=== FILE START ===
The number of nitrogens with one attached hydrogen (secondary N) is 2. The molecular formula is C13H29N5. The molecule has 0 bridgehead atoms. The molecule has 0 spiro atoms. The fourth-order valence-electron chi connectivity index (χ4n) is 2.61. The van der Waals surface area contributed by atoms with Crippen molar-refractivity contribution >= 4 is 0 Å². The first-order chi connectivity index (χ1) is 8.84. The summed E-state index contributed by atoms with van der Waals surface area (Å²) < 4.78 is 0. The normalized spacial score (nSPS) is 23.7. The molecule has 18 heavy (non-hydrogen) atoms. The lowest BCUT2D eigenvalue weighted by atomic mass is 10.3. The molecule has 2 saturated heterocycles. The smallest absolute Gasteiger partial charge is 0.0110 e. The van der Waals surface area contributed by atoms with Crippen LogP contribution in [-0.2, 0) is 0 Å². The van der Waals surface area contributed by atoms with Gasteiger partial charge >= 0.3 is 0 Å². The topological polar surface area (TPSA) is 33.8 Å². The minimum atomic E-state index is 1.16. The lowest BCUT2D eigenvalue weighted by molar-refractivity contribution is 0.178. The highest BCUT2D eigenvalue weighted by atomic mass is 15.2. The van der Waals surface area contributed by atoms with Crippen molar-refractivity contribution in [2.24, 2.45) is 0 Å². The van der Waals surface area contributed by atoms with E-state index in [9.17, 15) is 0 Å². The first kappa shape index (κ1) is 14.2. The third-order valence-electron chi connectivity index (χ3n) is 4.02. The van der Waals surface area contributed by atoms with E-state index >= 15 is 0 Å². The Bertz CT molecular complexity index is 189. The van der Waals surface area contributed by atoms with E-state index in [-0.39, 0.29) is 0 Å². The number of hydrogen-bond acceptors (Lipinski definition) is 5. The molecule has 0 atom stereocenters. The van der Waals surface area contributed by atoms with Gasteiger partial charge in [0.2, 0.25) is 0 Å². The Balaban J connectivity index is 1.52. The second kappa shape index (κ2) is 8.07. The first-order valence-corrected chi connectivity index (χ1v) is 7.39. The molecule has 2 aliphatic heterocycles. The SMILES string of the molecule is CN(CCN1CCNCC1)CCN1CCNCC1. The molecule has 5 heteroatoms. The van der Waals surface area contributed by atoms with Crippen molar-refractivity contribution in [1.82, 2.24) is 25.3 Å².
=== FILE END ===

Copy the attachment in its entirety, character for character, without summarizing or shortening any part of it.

The number of nitrogens with one attached hydrogen (secondary N) is 2. The molecular formula is C13H29N5. The molecule has 0 bridgehead atoms. The molecule has 0 spiro atoms. The fourth-order valence-electron chi connectivity index (χ4n) is 2.61. The van der Waals surface area contributed by atoms with Crippen molar-refractivity contribution >= 4 is 0 Å². The first-order chi connectivity index (χ1) is 8.84. The summed E-state index contributed by atoms with van der Waals surface area (Å²) < 4.78 is 0. The normalized spacial score (nSPS) is 23.7. The molecule has 18 heavy (non-hydrogen) atoms. The lowest BCUT2D eigenvalue weighted by atomic mass is 10.3. The molecule has 2 saturated heterocycles. The smallest absolute Gasteiger partial charge is 0.0110 e. The van der Waals surface area contributed by atoms with Crippen LogP contribution in [-0.2, 0) is 0 Å². The van der Waals surface area contributed by atoms with Gasteiger partial charge >= 0.3 is 0 Å². The topological polar surface area (TPSA) is 33.8 Å². The minimum atomic E-state index is 1.16. The lowest BCUT2D eigenvalue weighted by molar-refractivity contribution is 0.178. The highest BCUT2D eigenvalue weighted by atomic mass is 15.2. The van der Waals surface area contributed by atoms with Crippen molar-refractivity contribution in [2.24, 2.45) is 0 Å². The van der Waals surface area contributed by atoms with E-state index in [9.17, 15) is 0 Å². The first kappa shape index (κ1) is 14.2. The third-order valence-electron chi connectivity index (χ3n) is 4.02. The van der Waals surface area contributed by atoms with E-state index >= 15 is 0 Å². The Bertz CT molecular complexity index is 189. The van der Waals surface area contributed by atoms with E-state index in [-0.39, 0.29) is 0 Å². The number of hydrogen-bond acceptors (Lipinski definition) is 5. The molecule has 0 atom stereocenters. The van der Waals surface area contributed by atoms with Gasteiger partial charge in [0.2, 0.25) is 0 Å². The Balaban J connectivity index is 1.52. The second kappa shape index (κ2) is 8.07. The first-order valence-corrected chi connectivity index (χ1v) is 7.39. The molecule has 2 aliphatic heterocycles. The SMILES string of the molecule is CN(CCN1CCNCC1)CCN1CCNCC1. The molecule has 5 heteroatoms. The van der Waals surface area contributed by atoms with Crippen molar-refractivity contribution in [1.82, 2.24) is 25.3 Å².